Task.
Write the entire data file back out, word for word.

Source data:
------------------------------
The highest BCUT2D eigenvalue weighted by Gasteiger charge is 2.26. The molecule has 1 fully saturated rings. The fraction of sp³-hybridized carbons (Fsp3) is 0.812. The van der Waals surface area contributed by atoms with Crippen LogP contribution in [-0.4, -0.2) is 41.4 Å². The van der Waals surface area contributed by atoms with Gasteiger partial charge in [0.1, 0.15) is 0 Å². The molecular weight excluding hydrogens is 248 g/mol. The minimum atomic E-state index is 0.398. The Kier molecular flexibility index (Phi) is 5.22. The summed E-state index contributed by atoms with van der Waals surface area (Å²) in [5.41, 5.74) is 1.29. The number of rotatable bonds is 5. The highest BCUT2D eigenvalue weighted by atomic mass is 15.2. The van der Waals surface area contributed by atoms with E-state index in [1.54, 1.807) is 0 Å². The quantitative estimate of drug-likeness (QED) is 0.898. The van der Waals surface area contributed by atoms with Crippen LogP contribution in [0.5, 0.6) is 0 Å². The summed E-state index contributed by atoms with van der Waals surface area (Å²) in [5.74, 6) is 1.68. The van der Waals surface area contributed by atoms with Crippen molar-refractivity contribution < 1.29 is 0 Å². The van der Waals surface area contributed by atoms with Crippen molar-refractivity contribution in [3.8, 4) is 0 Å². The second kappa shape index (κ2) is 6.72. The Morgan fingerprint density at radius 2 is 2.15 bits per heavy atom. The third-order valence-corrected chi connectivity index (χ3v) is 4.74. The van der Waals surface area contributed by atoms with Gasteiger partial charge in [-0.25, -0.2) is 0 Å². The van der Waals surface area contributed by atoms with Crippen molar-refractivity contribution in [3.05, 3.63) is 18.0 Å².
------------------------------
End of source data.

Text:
The highest BCUT2D eigenvalue weighted by Gasteiger charge is 2.26. The molecule has 1 fully saturated rings. The fraction of sp³-hybridized carbons (Fsp3) is 0.812. The van der Waals surface area contributed by atoms with Crippen LogP contribution in [-0.4, -0.2) is 41.4 Å². The van der Waals surface area contributed by atoms with Gasteiger partial charge in [0.1, 0.15) is 0 Å². The molecular weight excluding hydrogens is 248 g/mol. The minimum atomic E-state index is 0.398. The Kier molecular flexibility index (Phi) is 5.22. The summed E-state index contributed by atoms with van der Waals surface area (Å²) in [5.41, 5.74) is 1.29. The number of rotatable bonds is 5. The highest BCUT2D eigenvalue weighted by atomic mass is 15.2. The van der Waals surface area contributed by atoms with E-state index in [1.54, 1.807) is 0 Å². The quantitative estimate of drug-likeness (QED) is 0.898. The van der Waals surface area contributed by atoms with Crippen LogP contribution in [0.5, 0.6) is 0 Å². The summed E-state index contributed by atoms with van der Waals surface area (Å²) in [5.74, 6) is 1.68. The van der Waals surface area contributed by atoms with Crippen molar-refractivity contribution < 1.29 is 0 Å². The van der Waals surface area contributed by atoms with Crippen molar-refractivity contribution in [3.8, 4) is 0 Å². The second kappa shape index (κ2) is 6.72. The Morgan fingerprint density at radius 2 is 2.15 bits per heavy atom. The third-order valence-corrected chi connectivity index (χ3v) is 4.74. The van der Waals surface area contributed by atoms with Gasteiger partial charge in [-0.25, -0.2) is 0 Å². The van der Waals surface area contributed by atoms with Crippen molar-refractivity contribution in [3.05, 3.63) is 18.0 Å².